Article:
I’ve struggled with a post for today like you wouldn’t believe. I analyzed my writing using Juliet’s fantastic list of Voice attributes, and even started a post. Then I decided it was obnoxious of me to use my own writing to try to showcase something like this and ditched it all. Finally, I asked my friends in the Twitter community if they had any questions about Voice that they’d like tackled, and I had three responses. My thanks to them! Here goes:
Comment 1: I’m reading for a literary agent, and I keep getting manuscripts where the narrators are evil. They lie, they cheat, they steal, and they own up to those flaws up front, which makes them unreliable. I always stop reading these. Is it ever okay for the narrator to behave this way–where the antagonist is the protagonist? It seems like a trend, but I don’t know how and if it can work. Your thoughts?
I don’t think I’ve ever read a novel in which the narrator was purely evil. It seems that even if the main character, the protagonist, is a “bad guy,” (possible, yes) there should be something about him or her that the reader can identify with, otherwise the story’s impact could be lessened. It might work, too, if the character evolves throughout the course of the novel–becomes less of a liar, a cheat, a robber, has some major revelation about life and makes a change.
I can think of one highly successful novel in which the narrator owned up to being a liar right up front, though: Brunonia Barry’s The Lace Reader.
My name is Towner Whitney. No, that’s not exactly true. My real first name is Sophya. Never believe me. I lie all the time.
I am a crazy woman. …That last part is true.
It definitely worked! Towner’s unreliable nature kept readers guessing throughout the book, and there was a twisty and rewarding payoff in the end.
I also remember a movie in which the main character was purely evil: Henry, Portrait of a Serial Killer. But the thing is, Henry wasn’t always horrid. He was once a little boy, whom we met through flashbacks–an innocent, who was introduced to a dark world by his mother. I had a slim hope for Henry throughout the story that he would somehow regain that lost innocence. In the end, though, he was true to character, killing someone I’d hoped might help him. But it made for authentic storytelling.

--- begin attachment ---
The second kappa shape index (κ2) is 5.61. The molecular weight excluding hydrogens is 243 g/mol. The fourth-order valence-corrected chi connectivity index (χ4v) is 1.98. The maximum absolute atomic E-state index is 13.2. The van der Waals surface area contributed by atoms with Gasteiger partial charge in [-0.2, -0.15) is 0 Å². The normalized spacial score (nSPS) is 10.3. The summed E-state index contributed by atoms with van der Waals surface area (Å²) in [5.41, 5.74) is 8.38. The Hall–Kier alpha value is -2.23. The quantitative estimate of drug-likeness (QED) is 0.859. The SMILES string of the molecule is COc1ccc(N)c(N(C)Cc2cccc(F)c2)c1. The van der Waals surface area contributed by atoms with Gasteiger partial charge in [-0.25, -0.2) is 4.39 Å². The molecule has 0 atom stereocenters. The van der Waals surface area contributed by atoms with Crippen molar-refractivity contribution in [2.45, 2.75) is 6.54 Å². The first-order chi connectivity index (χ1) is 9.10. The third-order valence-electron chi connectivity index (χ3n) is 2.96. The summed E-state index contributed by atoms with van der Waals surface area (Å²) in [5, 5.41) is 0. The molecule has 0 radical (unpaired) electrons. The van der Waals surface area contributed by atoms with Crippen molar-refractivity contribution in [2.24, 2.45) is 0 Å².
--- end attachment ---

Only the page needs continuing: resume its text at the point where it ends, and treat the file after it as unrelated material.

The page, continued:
Comment 2: Something re writing w/ authentic voice of opposite gender, e.g., 40ish female writer writ’g dialogue of 20 yo male character?
Comment 3: Tricks for getting into certain characters’ voices? I seem to struggle with men, for example.
It’s ironic that I’m tackling this one. Was it really way back in 2007 when I blogged about the Gender Genie program? Uh, yes, it was. I had to create dialogue for several male characters for The Last Will of Moira Leahy, and one dude gave me a lot of trouble: My beta Englishman sounded more like a girl than a guy, according to my critique buddies. (Read about his makeover via the link.)
Things to try:
* Listen. If you’re a woman struggling with male dialogue, spend some time listening to men speak. (And if you’re a man struggling with fem dialogue, be all ears around women.) Make sure their ages are in line with those of your characters. Write down some of their sentences, then play with that dialogue as an actor might. Feel yourself slipping into character a little? Use that momentum; carry it into your story.
* Speak. Read your dialogue aloud or–better–ask your favorite guy person to read it. How does it sound coming out of his mouth? If it’s awkward, as him how he’d say the same thing.
* Create dialogue fingerprints. What makes your character uniquely Him or Her? How can you carry those traits over to dialogue? Some ideas: The angry guy talks in short sentences. The long-winded teenager uses big, flowery words. The young boy is shy, barely speaks at all, but always says something worth hearing. The grandmother is matter of fact in action and word.
* Go Genie! If you’re still struggling to capture the essence of the opposite sex, try the Gender Genie. It was a fun experience for me, and in the end my dude actually sounded like a dude. Phew.
Thoughts from the WU audience? Have you read a book in which the protag is purely evil? Did the story work for you? Did that character evolve? And what of creating voice for your characters? Do you have any tricks for making those voices distinctive–especially for characters of the opposite sex?
Photo courtesy Flickr’s Sister72